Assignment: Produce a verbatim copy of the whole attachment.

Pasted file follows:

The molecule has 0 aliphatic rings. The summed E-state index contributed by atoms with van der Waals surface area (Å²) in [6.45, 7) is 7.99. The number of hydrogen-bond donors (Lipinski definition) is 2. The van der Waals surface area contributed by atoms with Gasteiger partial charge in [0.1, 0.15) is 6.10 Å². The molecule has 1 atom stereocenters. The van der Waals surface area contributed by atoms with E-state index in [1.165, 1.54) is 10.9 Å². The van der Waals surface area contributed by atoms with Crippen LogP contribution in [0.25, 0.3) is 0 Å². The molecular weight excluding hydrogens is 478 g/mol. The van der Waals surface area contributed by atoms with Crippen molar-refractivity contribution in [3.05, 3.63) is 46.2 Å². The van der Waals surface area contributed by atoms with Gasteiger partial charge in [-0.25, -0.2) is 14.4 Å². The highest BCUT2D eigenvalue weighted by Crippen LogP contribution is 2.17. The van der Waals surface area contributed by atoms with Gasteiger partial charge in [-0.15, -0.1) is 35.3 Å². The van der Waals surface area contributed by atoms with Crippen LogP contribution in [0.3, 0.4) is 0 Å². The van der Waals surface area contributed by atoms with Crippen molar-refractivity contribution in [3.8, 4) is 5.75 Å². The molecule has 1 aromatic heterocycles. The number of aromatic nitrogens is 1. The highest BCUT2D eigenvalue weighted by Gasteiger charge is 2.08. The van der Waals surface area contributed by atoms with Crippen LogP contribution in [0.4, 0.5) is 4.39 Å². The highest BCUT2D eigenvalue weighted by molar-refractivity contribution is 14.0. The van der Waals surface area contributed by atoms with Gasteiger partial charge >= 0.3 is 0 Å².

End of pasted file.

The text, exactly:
The molecule has 0 aliphatic rings. The summed E-state index contributed by atoms with van der Waals surface area (Å²) in [6.45, 7) is 7.99. The number of hydrogen-bond donors (Lipinski definition) is 2. The van der Waals surface area contributed by atoms with Gasteiger partial charge in [0.1, 0.15) is 6.10 Å². The molecule has 1 atom stereocenters. The van der Waals surface area contributed by atoms with E-state index in [1.165, 1.54) is 10.9 Å². The van der Waals surface area contributed by atoms with Crippen LogP contribution in [0.25, 0.3) is 0 Å². The molecular weight excluding hydrogens is 478 g/mol. The van der Waals surface area contributed by atoms with Crippen molar-refractivity contribution in [3.05, 3.63) is 46.2 Å². The van der Waals surface area contributed by atoms with Gasteiger partial charge in [-0.25, -0.2) is 14.4 Å². The highest BCUT2D eigenvalue weighted by Crippen LogP contribution is 2.17. The van der Waals surface area contributed by atoms with Gasteiger partial charge in [-0.15, -0.1) is 35.3 Å². The van der Waals surface area contributed by atoms with Crippen LogP contribution in [0.3, 0.4) is 0 Å². The van der Waals surface area contributed by atoms with Crippen molar-refractivity contribution in [3.8, 4) is 5.75 Å². The molecule has 1 aromatic heterocycles. The number of aromatic nitrogens is 1. The highest BCUT2D eigenvalue weighted by Gasteiger charge is 2.08. The van der Waals surface area contributed by atoms with Crippen LogP contribution in [0.4, 0.5) is 4.39 Å². The highest BCUT2D eigenvalue weighted by molar-refractivity contribution is 14.0. The van der Waals surface area contributed by atoms with Gasteiger partial charge >= 0.3 is 0 Å².